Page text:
Duhigg introduces us to the broader concept of overwhelm,and offers a framework for approaching the best use of data for modern living. We must learn to interact more intimately with the data, take the time to decipher what it actually means, and tease out wise binary choices that the human brain is better of processing.

Summary Review

Duhigg’s anecdotes makes his books more suitable for binge-reading. I would have found it difficult to finish had I not listened to most of it during the holidays. If you tend to read, as many do, in small bites, you may find those anecdotes frustrating, because he takes his time developing them and making his points. Some would say too much time.

But don’t underestimate the impact of those stories. If you read productivity books for their practical application, this book stands tall among many others I’ve read because Duhigg promises to give us the principles that he’s found to be universal. His eight strategies are based on human psychological truths that have been researched scientifically. This was important to me because productivity tactics that apply to certain personality types are relatively useless for others. I’ve forgotten or dismissed more of THOSE than I care to admit.

But principles are necessarily understood from a high-level view, which makes them difficult to translate into every-day action unless you take the time to reflect on them. It’s at that point that the anecdotes become extremely powerful. Nothing sticks in the human psyche better than a story. Without the story, reflection lacks an important marker on which to hang the principle in our minds.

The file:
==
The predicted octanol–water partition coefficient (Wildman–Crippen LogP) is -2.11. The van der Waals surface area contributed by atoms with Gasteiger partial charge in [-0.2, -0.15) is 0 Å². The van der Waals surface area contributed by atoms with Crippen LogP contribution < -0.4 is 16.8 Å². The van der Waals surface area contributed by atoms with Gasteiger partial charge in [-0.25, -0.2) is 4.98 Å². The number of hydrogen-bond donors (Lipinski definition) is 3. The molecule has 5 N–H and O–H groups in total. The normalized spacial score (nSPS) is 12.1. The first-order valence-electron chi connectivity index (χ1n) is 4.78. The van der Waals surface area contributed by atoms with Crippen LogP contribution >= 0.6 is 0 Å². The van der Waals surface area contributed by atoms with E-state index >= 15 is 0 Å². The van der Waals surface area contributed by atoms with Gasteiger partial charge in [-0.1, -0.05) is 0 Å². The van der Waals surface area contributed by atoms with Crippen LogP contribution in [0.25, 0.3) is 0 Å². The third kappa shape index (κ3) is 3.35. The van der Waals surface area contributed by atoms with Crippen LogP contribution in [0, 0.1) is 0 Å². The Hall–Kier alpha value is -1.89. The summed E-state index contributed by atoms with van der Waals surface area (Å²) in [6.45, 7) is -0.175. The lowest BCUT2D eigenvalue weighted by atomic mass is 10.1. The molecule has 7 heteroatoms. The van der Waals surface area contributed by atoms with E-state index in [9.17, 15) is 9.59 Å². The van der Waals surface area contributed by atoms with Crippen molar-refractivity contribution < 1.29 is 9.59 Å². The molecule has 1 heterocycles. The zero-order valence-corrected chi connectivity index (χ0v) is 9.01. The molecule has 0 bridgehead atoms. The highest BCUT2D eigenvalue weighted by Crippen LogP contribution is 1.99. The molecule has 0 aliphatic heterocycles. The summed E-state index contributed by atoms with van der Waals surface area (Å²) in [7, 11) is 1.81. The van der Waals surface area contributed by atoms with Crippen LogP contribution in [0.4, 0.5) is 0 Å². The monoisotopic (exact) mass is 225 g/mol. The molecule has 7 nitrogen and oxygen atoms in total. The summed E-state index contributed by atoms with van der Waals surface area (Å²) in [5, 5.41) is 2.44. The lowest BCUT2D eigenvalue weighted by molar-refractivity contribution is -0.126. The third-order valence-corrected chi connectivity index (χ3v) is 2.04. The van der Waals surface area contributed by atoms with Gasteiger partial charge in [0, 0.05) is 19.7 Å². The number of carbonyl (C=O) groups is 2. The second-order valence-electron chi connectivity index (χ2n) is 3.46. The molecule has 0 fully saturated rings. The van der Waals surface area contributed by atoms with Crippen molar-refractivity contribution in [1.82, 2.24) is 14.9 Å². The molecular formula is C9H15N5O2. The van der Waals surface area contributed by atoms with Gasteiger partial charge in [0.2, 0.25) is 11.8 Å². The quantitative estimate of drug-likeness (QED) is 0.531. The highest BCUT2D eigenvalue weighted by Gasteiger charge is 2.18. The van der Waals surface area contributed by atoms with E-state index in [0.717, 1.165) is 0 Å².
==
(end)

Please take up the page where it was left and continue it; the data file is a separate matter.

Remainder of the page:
I would therefore caution you to put the book down if you find yourself getting impatient with the anecdotes, and pick it back up again when you can read in leisure.

Paired with his previous book on habit-formation, deep reflection of Duhigg’s eight insights should empower you, regardless of your personality, to come up with significant productivity gains.

Liked this article?

Sign up. You'll also get special offers only for serious aspiring marketers of stuff the world truly needs

Powered by ConvertKit
Show Buttons
Hide Buttons